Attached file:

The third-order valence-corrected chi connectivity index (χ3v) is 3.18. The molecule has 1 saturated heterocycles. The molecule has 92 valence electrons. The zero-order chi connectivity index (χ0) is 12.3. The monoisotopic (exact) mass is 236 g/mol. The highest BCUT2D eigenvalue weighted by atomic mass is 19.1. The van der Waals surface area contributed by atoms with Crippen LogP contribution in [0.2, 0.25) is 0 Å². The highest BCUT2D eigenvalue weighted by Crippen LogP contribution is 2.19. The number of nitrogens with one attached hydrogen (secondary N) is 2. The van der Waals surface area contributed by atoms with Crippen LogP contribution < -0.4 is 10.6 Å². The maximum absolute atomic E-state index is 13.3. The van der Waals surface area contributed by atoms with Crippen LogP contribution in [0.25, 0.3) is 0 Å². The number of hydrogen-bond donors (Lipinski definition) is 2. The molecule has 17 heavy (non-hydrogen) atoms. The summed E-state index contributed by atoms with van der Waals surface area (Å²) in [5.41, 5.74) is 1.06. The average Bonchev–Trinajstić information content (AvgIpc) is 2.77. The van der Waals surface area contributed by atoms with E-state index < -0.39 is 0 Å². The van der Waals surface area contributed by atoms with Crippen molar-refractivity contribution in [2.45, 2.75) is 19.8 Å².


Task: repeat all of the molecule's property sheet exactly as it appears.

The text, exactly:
The third-order valence-corrected chi connectivity index (χ3v) is 3.18. The molecule has 1 saturated heterocycles. The molecule has 92 valence electrons. The zero-order chi connectivity index (χ0) is 12.3. The monoisotopic (exact) mass is 236 g/mol. The highest BCUT2D eigenvalue weighted by atomic mass is 19.1. The van der Waals surface area contributed by atoms with Crippen LogP contribution in [0.2, 0.25) is 0 Å². The highest BCUT2D eigenvalue weighted by Crippen LogP contribution is 2.19. The number of nitrogens with one attached hydrogen (secondary N) is 2. The van der Waals surface area contributed by atoms with Crippen LogP contribution < -0.4 is 10.6 Å². The maximum absolute atomic E-state index is 13.3. The van der Waals surface area contributed by atoms with Crippen LogP contribution in [0.25, 0.3) is 0 Å². The number of hydrogen-bond donors (Lipinski definition) is 2. The molecule has 17 heavy (non-hydrogen) atoms. The summed E-state index contributed by atoms with van der Waals surface area (Å²) in [5.41, 5.74) is 1.06. The average Bonchev–Trinajstić information content (AvgIpc) is 2.77. The van der Waals surface area contributed by atoms with E-state index < -0.39 is 0 Å². The van der Waals surface area contributed by atoms with Crippen molar-refractivity contribution in [2.45, 2.75) is 19.8 Å².